Owusu, et al. (2019) are reporting in the Jan. 10, 2020 Morbidity and Mortality Weekly Report that multiple genetically distinct influenza B/Victoria lineage viruses have cocirculated in the United States recently, circulating sporadically during the 2018–19 season and more frequently early during the 2019–20 season.
They observe, "The beginning of the 2019–20 influenza season in Louisiana was unusually early and intense, with infections primarily caused by influenza B/Victoria lineage viruses. One large pediatric healthcare facility in New Orleans (facility A) reported 1,268 laboratory-confirmed influenza B virus infections, including 23 hospitalizations from July 31 to November 21, 2019, a time when influenza activity is typically low. During this period, Louisiana also reported one pediatric death associated with influenza B virus infection. An investigation of the influenza B virus infections in Louisiana, including medical and vaccine record abstraction on 198 patients, primarily from facility A, with sporadic cases from other facilities in the state, found that none of the patients had received 2019–20 seasonal influenza vaccine, in part because influenza activity began before influenza vaccination typically occurs. Among 83 influenza B viruses sequenced from 198 patients in Louisiana, 81 (98%) belonged to the recently emerged B/Victoria V1A.3 genetic subclade."
Nationally, to date, the researchers add, B/Victoria viruses are the most commonly reported influenza viruses among persons younger than 25 years. Of the 198 patients in the investigation, 95% were aged <18 years. Although most illnesses were uncomplicated, the number of hospitalizations, clinical complications, and the reported pediatric death in Louisiana serve as a reminder that, even though influenza B viruses are less common than influenza A viruses in most seasons, influenza B virus infection can be severe in children. All persons aged ≥6 months should receive an annual influenza vaccination if they have not already received it. Antiviral treatment of influenza is recommended as soon as possible for all hospitalized patients and for outpatients at high risk for influenza complications (including children aged <2 years and persons with underlying medical conditions).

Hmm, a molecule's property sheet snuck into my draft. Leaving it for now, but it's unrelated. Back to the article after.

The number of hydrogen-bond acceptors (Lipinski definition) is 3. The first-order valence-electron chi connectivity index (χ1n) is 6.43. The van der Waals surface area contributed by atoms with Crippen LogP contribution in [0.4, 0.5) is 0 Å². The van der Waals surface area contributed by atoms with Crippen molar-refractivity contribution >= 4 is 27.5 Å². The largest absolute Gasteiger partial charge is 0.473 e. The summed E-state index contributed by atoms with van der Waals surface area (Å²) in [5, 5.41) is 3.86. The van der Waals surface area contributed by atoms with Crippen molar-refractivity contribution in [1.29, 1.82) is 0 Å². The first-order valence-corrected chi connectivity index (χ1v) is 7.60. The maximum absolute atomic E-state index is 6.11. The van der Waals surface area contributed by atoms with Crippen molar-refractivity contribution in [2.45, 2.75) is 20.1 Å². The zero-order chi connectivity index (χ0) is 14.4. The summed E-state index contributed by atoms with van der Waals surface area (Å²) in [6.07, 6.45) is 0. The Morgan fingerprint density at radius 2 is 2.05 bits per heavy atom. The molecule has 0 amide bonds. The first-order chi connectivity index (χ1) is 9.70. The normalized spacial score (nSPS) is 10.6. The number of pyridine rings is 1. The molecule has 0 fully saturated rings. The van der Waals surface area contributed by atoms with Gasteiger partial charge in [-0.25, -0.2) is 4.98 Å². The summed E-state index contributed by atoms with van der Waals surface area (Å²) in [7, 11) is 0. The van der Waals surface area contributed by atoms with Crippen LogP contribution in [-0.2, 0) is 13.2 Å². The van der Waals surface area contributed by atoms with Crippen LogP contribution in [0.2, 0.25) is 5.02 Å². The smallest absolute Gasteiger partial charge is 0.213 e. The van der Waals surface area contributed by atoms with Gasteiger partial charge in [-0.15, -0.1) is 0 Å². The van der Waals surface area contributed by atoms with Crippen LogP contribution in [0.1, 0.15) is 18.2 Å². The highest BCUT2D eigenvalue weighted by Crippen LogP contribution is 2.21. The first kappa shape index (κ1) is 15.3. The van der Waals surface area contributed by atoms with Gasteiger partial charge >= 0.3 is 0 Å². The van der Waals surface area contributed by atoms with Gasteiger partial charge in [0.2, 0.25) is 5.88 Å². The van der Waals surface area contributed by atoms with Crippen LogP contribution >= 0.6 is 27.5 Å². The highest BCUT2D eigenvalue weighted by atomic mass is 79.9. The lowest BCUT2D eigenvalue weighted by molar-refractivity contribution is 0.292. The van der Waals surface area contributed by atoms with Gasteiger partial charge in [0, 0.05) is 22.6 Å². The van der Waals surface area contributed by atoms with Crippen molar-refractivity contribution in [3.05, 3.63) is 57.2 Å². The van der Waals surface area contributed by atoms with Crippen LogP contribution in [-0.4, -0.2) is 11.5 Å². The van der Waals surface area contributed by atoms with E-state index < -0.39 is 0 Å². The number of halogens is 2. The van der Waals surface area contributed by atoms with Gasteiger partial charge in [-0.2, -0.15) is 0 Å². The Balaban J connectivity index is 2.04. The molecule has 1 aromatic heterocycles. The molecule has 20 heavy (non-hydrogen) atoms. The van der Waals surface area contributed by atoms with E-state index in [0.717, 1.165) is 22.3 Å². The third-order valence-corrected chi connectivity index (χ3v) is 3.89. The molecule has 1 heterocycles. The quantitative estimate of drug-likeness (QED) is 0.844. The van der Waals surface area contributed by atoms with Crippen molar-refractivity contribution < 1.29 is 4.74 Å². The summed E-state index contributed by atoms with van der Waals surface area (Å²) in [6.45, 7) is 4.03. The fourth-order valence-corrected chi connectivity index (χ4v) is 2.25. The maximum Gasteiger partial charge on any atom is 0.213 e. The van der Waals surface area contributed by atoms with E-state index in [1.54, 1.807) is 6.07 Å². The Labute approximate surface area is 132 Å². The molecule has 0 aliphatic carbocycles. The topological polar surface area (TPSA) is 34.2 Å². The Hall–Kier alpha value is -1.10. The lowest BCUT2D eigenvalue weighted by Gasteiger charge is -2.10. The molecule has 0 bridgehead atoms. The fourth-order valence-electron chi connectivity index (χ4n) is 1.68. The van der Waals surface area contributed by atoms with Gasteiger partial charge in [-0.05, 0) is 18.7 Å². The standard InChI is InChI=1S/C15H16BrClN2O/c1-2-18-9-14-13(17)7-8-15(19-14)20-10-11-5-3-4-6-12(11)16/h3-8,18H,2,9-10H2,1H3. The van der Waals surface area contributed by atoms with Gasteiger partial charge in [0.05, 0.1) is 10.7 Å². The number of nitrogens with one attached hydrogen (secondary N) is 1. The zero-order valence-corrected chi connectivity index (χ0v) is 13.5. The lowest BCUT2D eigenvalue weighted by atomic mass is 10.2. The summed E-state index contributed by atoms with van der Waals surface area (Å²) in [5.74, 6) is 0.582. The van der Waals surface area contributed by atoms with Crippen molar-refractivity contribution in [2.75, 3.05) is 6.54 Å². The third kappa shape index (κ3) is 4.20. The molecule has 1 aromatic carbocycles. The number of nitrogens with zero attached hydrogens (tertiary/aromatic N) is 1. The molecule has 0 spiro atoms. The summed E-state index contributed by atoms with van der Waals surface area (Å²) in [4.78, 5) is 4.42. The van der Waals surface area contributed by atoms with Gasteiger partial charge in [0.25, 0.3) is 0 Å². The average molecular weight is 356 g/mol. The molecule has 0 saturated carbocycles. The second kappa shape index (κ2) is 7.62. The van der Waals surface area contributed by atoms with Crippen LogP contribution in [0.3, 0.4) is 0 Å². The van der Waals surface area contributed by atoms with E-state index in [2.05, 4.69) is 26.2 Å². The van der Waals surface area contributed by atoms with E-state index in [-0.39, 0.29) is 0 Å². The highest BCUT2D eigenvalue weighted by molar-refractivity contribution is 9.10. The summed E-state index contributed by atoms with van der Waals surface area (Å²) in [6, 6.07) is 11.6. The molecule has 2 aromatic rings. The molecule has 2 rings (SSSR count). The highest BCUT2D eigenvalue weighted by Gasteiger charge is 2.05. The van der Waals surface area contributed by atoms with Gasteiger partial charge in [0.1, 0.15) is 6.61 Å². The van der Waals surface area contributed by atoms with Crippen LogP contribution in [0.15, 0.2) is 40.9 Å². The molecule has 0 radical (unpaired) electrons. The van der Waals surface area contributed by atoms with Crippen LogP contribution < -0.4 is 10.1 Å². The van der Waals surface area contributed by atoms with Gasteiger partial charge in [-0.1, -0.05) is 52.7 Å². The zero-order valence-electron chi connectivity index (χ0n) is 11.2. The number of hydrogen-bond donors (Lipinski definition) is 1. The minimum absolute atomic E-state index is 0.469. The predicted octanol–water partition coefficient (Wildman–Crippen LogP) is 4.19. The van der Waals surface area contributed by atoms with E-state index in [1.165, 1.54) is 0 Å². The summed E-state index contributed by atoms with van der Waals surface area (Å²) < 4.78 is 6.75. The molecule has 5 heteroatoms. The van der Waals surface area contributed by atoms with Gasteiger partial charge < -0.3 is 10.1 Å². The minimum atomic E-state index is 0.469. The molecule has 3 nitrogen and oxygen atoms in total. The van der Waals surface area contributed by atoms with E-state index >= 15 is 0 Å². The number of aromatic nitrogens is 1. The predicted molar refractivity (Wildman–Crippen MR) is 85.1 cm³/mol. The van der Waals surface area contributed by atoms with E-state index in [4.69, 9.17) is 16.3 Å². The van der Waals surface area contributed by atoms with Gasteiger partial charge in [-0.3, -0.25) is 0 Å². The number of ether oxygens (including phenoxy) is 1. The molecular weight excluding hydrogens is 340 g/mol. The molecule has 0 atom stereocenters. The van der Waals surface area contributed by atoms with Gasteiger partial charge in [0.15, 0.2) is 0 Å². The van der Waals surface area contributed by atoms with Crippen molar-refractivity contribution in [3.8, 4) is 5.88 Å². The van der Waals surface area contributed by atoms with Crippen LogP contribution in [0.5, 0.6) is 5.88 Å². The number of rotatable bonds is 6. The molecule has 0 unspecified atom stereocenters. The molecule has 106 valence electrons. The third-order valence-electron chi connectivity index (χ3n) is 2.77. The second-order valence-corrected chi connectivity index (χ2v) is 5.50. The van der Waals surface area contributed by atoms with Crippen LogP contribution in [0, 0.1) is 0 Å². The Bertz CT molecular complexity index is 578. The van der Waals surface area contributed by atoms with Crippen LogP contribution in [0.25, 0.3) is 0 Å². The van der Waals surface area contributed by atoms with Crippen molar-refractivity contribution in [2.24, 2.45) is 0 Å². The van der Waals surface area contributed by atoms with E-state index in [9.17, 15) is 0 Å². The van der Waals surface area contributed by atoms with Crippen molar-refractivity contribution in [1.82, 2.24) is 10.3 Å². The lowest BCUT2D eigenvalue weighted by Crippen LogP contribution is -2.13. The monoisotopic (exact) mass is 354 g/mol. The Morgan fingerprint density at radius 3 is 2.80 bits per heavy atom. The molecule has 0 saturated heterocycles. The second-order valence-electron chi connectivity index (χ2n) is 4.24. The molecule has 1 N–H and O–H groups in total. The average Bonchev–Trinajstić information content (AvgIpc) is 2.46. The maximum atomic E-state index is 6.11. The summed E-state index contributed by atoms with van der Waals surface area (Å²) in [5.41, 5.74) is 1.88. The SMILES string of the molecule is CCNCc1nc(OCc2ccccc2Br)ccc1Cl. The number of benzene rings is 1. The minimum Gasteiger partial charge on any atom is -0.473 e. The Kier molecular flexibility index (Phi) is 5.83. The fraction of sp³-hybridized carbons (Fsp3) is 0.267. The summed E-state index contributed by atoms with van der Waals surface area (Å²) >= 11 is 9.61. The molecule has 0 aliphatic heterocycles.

Reference: Owusu D, Hand J, et al. U.S. Department of Health and Human Services Centers for Disease Control and Prevention. Early Season Pediatric Influenza B/Victoria Virus Infections Associated with a Recently Emerged Virus Subclade — Louisiana, 2019. Morbidity and Mortality Weekly Report. Vol. 69. Jan. 10, 2020.
Be the first to comment on "Researchers Report on Recently Emerged Influenza Virus Subclade"